Marianne Vos wins Ladies Tour of Norway, her first Women’s WorldTour stage race win
Continuing their block in Scandinavia, the women’s professional peloton transferred from last weekend’s races in Sweden to the neighbouring country Norway for the 2017 Ladies Tour of Norway.
As Norway is also the host of the 2017 UCI Road World Championships next month, the tour served as a good practice and final lead-up to the season finale.
With four different stage winners and the leader’s jersey changing shoulders twice, the 2017 Ladies Tour of Norway was a very exciting race – and it was live to watch! Marianne Vos (WM3 Pro Cycling) took the overall win, never finishing outside the top-five throughout the four-day race.
Scroll down for a race recap and to watch the highlights videos of each stage. Alternatively, you can rewatch the entire live stream videos of stages one to three.
The 2017 Ladies Tour of Norway
The Ladies Tour of Norway forms round 17 of the Women’s WorldTour. The stage race was upgraded to Women’s WorldTour status ahead of 2017, and with the upgrade, a fourth race day was added.
Of the Women’s WorldTour top-five, only Kasia Niewiadoma (WM3 Pro Cycling) – ranked number two – travelled to Norway, offering an opportunity for her to move up into the lead. Alternatively, new names can jump into the top-five.
1. Anna van der Breggen (Boels-Dolmans) – 855
2. Kasia Niewiadoma (WM3 Pro Cycling) – 798
3. Annemiek van Vleuten (Orica-Scott) – 763
4. Coryn Rivera (Team Sunweb) – 703
5. Elisa Longo Borghini (Wiggle-High5) – 622
Young rider classification
1. Cecilie Uttrup Ludwig (Cervélo-Bigla) – 46
2. Alice Barnes (Drops Cycling) – 16
3. Amalie Dideriksen (Boels-Dolmans) – 14
4. Lisa Klein (Cervélo-Bigla) – 12
5. Anna Christian (Drops Cycling) – 10
1. Boels-Dolmans – 2824
2. Team Sunweb – 1860
3. Wiggle-High5 – 1596
4. Orica-Scott – 1496
5. WM3 Pro Cycling – 1338
WATCH IT LIVE
You can rewatch this year’s live streams of stages one to three right here at Ella CyclingTips.
Note that these videos are blocked in Norway, the United States and Canada as there were live streams provided on local sites in those countries.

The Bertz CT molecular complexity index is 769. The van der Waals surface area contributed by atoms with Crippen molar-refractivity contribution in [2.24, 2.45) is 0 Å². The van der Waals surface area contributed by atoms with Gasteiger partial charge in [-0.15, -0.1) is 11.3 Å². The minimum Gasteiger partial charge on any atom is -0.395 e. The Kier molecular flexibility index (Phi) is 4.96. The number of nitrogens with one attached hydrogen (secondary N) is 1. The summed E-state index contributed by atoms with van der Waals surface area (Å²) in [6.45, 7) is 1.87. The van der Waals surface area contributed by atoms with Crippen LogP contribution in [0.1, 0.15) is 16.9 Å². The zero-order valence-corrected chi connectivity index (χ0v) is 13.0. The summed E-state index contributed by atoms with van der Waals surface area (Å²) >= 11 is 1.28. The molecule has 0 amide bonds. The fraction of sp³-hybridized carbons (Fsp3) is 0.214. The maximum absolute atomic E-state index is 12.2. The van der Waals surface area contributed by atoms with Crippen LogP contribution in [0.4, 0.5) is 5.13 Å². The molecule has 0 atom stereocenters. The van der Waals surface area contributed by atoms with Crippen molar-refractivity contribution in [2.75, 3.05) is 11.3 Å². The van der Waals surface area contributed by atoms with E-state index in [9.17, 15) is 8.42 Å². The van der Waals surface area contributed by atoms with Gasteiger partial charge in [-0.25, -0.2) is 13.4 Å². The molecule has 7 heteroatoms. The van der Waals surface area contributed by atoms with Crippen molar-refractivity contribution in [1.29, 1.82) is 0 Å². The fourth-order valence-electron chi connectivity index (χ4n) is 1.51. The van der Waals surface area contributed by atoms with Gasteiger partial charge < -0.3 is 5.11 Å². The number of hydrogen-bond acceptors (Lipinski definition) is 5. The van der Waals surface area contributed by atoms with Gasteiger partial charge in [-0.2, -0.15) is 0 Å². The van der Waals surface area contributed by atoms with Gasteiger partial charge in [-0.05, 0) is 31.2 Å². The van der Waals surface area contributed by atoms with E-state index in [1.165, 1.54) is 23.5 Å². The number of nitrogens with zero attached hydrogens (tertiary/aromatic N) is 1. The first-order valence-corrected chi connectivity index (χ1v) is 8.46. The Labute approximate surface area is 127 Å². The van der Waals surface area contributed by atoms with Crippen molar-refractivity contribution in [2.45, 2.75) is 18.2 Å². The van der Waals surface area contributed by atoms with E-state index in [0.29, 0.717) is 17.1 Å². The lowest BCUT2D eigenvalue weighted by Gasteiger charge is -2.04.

A high-tech addition to the race this year were on-board cameras. None other than Marianne Vos (WM3 Pro Cycling) was fitted with a GoPro camera on her newly designed European Champion Ridley bike. There have been experiments with these cameras in RideLondon as well, but the rainy circumstances, unfortunately, prevented any images from being usable then.
We are awaiting images out of the Ladies Tour of Norway as of yet too.
Three blocks of riders powered through the city centre in today’s Ladies Tour of Norway prologue. The event had 15-minute breaks to allow freight transport to move in and out of the industrial area that was located near the prologue course.
Vos was an early starter in the prologue and set a good time, stopping the clock at 3’45”. She has won the Tour of Norway prologue before in 2014 and was favoured to win.
However, when the European time trial champion powered through the last corner, Vos’ time proved not enough. Ellen van Dijk (Team Sunweb) had done an hour-long recon of the course and it paid off, taking a couple of hundreds of seconds on her compatriot.
As all riders in the first block had finished their rides, Van Dijk held the fastest time, at 3’44.92.
In the second block, racing was suspended when Louise Norman Hansen (Team VéloConcept) hit the deck hard. Hansen was unconscious when medics arrived, but came around before she was transferred to a nearby hospital.
Hansen appears to be relatively okay.
— VéloCONCEPT Women (@VConceptWomen) August 17, 2017